No PCB/schematic layout software is going to have every component you might use--at some point, you're going to need to be able to add your own parts to the library.
Fritzing is free and Free. However, my understand is that it's very limited as far as what you can do with it--exporting Gerber files to have boards made or regular schematics, as I understand, simply aren't possible. OTOH, it can output a nice picture of how a breadboard setup will look, which can be convenient. It's said to be very easy to use.
) is free and Free. It doesn't suffer from the limitations of Fritzing, but reports I've seen suggest very poor user interface design.
Eagle is commercial, closed-source software, but a limited version is free to use. The limitations are that the board can be no more than 8 x 10 cm, with no more than two layers. It's pretty widely used, so there are lots of parts libraries available, and lots of online support in the way of forums and tutorials. The user interface isn't very intuitive, but I understand it's quite powerful once you really get used to it (I'm not there yet).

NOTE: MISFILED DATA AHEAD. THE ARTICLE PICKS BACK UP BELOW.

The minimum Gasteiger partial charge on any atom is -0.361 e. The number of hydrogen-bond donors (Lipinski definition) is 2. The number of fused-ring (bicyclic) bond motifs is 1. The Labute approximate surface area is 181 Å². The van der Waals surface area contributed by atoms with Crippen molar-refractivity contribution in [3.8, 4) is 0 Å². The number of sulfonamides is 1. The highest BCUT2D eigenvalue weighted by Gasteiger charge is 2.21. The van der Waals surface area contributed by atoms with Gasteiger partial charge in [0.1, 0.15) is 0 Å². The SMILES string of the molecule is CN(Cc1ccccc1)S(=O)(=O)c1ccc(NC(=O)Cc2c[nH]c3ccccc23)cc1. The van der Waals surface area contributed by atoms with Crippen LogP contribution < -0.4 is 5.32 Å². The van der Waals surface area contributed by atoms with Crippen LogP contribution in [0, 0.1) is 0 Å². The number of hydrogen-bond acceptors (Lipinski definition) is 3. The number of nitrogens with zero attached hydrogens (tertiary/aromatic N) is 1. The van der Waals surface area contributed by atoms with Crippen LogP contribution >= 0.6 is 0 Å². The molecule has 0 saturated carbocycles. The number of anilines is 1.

) is also commercial, closed-source software, and also has a limited version that is free to use. The limitations are no more than 300 or 500 pins, and no more than two signal layers on the PCB (any number of power or ground layers are allowed)--the board size is unlimited. It's not as widely used as Eagle from what I can see, but seems to have pretty good support available. The developers have a pretty extensive tutorial available that walks you through designing a schematic and laying out a board from the schematic. The UI seems, at least to me, to be a bit better than Eagle. I understand that it's possible to import part libraries from Eagle, but I haven't tried it yet.